(Dania Maxwell / Los Angeles Times)

“Oh my God, that woman could cook. She made biscuits that would melt in your mouth,” Broomfield recalled. “And she used nothing but butter.”

The town of Castor in the Jim Crow era was too small for someone who always accessorized with fancy earrings in photos. Scott joined the many Black migrants from the South starting new lives in Los Angeles.

Here, there were still limits to what a Black woman could do. She cleaned white people’s houses. After divorcing her husband, she lived for a time in the Jordan Downs housing development, Broomfield said. Her son, Charles Ray Scott Jr., died in 1987 at age 40.


Aunt Ruby encouraged Broomfield to become a beautician, and she would sit for hours while her niece shampooed, pressed and curled her hair.

Subscribers get early access to this story

We’re offering L.A. Times subscribers first access to our best journalism. Thank you for your support.

“That water’s going to be so hot! I say, ‘God, now that’s not too hot, Aunt Ruby?’ ‘No, sister.’ I’m gonna tell you. I can hear her voice,” Broomfield said.

Aunt Ruby was full of advice about Broomfield’s then-husband. But if Broomfield ever asked about Castor or their family there, she clammed up. Family lore had it that Ruby’s brother-in-law killed his wife — Ruby’s older sister — then fled with his children to Chicago.

For Clark, nearly 20 years younger than her half sister, Aunt Ruby was a name that sometimes surfaced in family talk. Even after she sat down with Ruby for a formal introduction as an adult in the early 1990s, she rarely joined the Sunday dinners.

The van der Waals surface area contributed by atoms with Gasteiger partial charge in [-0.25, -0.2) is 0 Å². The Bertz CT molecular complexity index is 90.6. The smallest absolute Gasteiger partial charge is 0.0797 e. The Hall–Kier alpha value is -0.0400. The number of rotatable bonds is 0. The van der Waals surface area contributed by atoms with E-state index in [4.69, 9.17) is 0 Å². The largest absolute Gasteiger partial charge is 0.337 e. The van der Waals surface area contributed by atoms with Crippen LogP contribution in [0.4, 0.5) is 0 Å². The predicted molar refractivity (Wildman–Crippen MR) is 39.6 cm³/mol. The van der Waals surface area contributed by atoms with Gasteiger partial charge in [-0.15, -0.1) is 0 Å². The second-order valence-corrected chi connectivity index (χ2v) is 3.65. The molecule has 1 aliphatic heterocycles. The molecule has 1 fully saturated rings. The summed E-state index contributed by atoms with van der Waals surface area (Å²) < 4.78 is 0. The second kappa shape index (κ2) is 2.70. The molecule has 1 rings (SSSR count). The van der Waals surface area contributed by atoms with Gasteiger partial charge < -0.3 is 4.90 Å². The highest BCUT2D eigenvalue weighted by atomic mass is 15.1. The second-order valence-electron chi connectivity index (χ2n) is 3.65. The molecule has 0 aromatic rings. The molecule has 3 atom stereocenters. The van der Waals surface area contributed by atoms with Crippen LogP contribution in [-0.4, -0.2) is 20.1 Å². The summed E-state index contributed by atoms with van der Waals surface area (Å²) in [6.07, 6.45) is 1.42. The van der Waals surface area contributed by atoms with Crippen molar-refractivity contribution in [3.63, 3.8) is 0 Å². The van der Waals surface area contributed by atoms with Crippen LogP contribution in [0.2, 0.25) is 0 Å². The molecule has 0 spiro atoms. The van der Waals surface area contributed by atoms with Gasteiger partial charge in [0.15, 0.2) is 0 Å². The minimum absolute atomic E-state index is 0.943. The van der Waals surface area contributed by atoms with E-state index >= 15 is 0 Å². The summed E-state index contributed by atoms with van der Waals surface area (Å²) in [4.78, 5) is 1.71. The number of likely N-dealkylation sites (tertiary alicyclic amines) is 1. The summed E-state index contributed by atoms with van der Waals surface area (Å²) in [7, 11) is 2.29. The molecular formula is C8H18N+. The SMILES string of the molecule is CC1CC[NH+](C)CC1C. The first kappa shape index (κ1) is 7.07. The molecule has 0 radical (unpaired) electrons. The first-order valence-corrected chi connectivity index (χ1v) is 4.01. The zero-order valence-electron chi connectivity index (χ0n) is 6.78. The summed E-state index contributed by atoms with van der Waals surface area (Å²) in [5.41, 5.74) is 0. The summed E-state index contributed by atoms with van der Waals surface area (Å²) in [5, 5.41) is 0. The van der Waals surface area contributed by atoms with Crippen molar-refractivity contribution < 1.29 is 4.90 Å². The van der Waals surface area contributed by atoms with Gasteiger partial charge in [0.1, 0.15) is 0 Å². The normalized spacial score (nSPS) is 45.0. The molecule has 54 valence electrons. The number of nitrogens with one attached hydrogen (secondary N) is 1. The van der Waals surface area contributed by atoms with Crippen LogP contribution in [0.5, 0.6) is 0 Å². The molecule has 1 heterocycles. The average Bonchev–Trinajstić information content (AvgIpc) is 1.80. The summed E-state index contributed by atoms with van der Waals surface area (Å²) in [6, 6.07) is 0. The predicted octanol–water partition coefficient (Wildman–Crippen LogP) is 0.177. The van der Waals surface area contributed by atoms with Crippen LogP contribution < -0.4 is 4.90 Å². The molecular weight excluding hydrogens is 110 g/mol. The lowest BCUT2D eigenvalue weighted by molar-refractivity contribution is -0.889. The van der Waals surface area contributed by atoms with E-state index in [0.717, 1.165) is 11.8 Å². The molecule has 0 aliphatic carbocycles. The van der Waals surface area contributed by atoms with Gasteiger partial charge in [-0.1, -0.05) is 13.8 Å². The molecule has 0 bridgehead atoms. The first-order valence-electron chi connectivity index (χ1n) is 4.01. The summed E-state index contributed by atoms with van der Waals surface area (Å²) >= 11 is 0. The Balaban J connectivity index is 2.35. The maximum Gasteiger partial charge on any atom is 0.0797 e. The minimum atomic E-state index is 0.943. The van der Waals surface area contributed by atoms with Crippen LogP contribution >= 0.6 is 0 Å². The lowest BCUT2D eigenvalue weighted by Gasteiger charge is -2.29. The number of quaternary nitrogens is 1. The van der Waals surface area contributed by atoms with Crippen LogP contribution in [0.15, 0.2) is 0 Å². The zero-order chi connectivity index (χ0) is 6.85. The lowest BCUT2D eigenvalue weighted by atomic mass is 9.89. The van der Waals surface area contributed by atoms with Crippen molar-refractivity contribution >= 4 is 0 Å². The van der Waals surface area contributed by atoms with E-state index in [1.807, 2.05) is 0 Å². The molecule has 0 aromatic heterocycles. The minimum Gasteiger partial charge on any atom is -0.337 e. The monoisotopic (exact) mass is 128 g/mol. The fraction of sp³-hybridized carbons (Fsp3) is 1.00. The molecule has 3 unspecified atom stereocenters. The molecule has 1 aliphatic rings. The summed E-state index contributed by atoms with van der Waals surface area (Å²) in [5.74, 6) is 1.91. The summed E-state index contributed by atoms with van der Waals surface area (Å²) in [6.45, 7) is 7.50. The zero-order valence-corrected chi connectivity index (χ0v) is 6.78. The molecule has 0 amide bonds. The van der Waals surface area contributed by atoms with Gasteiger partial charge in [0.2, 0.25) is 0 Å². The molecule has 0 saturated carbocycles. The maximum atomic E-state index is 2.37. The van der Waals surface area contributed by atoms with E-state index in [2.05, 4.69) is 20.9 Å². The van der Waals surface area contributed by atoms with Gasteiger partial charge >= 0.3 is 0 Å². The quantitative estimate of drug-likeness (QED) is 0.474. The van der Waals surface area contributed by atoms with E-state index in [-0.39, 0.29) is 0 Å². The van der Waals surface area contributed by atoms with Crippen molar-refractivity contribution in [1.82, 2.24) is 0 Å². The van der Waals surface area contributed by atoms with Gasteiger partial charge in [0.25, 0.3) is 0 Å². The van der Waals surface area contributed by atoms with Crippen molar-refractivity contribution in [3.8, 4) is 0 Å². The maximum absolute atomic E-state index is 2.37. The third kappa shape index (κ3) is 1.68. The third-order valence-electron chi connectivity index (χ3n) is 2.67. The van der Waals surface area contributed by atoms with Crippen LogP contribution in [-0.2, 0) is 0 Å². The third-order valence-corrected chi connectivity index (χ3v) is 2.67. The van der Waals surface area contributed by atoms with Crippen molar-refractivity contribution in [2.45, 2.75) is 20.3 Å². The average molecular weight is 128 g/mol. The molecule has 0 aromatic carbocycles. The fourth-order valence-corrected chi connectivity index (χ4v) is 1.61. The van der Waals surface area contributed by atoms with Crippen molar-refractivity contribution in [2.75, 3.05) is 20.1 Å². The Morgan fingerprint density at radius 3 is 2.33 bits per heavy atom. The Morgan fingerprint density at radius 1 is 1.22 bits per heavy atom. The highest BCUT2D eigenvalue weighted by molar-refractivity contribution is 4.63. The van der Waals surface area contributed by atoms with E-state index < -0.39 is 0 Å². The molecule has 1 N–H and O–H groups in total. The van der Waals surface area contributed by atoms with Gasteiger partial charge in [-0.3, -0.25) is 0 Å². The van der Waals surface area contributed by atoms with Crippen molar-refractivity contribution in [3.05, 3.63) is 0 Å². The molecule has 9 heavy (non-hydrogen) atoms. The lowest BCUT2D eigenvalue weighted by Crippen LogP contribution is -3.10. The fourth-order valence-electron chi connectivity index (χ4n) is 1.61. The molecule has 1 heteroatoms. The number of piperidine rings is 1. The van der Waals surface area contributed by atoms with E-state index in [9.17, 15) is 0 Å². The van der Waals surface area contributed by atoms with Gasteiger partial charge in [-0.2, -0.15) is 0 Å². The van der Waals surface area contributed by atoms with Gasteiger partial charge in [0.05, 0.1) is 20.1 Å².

Pamela Clark has a binder of her aunt's memorabilia including this application


 Pamela Clark uses a magnifying glass to see her aunt's name in the census.


Clark uses a magnifying glass to see her great aunt's name in the census record.

1. Pamela Clark has a binder from her genealogical research, including this application for her great aunt’s Social Security card, at home on Sept. 11, 2023, in Los Angeles. 2. The census record is viewed through a magnifying glass. 3. Clark uses a magnifying glass to see her great aunt’s name in the census record. (Dania Maxwell / Los Angeles Times)

Weeks before Aunt Ruby was killed, Broomfield drove her to Riverside County. It was just Broomfield and her husband in a three-bedroom house. Ruby could have her own room and bathroom. Convincing her to leave Watts would take time, but that visit was the first step.


Ruby’s purse had been snatched several times. There was graffiti on the vacant house next door, and a neighbor had warned about the kids who partied there. Still, Broomfield never thought the danger was so imminent.